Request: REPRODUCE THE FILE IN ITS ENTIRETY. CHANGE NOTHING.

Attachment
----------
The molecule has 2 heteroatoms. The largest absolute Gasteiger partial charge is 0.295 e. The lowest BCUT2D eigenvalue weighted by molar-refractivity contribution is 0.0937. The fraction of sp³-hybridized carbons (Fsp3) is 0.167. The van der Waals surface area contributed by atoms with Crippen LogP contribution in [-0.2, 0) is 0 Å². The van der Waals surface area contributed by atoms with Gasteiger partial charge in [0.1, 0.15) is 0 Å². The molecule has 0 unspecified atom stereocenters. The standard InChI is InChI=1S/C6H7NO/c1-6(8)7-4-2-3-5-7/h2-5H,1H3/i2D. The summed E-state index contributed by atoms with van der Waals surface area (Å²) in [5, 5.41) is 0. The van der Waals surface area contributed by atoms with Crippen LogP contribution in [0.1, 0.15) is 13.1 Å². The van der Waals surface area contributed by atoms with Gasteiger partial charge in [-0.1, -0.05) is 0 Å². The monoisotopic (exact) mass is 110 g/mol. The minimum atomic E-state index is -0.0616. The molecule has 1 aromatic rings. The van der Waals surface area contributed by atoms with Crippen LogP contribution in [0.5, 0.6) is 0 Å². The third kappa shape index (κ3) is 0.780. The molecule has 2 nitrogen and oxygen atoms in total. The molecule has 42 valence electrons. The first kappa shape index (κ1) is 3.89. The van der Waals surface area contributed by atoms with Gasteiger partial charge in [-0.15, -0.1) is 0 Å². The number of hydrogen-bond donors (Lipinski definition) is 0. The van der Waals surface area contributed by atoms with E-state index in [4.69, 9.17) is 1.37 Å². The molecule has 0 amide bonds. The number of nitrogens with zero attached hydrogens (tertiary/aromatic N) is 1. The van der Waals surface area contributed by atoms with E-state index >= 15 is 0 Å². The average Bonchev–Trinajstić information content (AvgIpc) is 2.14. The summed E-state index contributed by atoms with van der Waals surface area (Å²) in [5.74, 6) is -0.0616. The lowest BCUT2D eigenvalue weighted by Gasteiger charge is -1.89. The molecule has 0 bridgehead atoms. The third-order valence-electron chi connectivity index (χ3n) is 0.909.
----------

The molecule has 2 heteroatoms. The largest absolute Gasteiger partial charge is 0.295 e. The lowest BCUT2D eigenvalue weighted by molar-refractivity contribution is 0.0937. The fraction of sp³-hybridized carbons (Fsp3) is 0.167. The van der Waals surface area contributed by atoms with Crippen LogP contribution in [-0.2, 0) is 0 Å². The van der Waals surface area contributed by atoms with Gasteiger partial charge in [0.1, 0.15) is 0 Å². The molecule has 0 unspecified atom stereocenters. The standard InChI is InChI=1S/C6H7NO/c1-6(8)7-4-2-3-5-7/h2-5H,1H3/i2D. The summed E-state index contributed by atoms with van der Waals surface area (Å²) in [5, 5.41) is 0. The van der Waals surface area contributed by atoms with Crippen LogP contribution in [0.1, 0.15) is 13.1 Å². The van der Waals surface area contributed by atoms with Gasteiger partial charge in [-0.1, -0.05) is 0 Å². The monoisotopic (exact) mass is 110 g/mol. The minimum atomic E-state index is -0.0616. The molecule has 1 aromatic rings. The van der Waals surface area contributed by atoms with Crippen LogP contribution in [0.5, 0.6) is 0 Å². The third kappa shape index (κ3) is 0.780. The molecule has 2 nitrogen and oxygen atoms in total. The molecule has 42 valence electrons. The first kappa shape index (κ1) is 3.89. The van der Waals surface area contributed by atoms with Gasteiger partial charge in [-0.15, -0.1) is 0 Å². The number of hydrogen-bond donors (Lipinski definition) is 0. The van der Waals surface area contributed by atoms with E-state index in [4.69, 9.17) is 1.37 Å². The molecule has 0 amide bonds. The number of nitrogens with zero attached hydrogens (tertiary/aromatic N) is 1. The van der Waals surface area contributed by atoms with E-state index >= 15 is 0 Å². The average Bonchev–Trinajstić information content (AvgIpc) is 2.14. The summed E-state index contributed by atoms with van der Waals surface area (Å²) in [5.74, 6) is -0.0616. The lowest BCUT2D eigenvalue weighted by Gasteiger charge is -1.89. The molecule has 0 bridgehead atoms. The third-order valence-electron chi connectivity index (χ3n) is 0.909.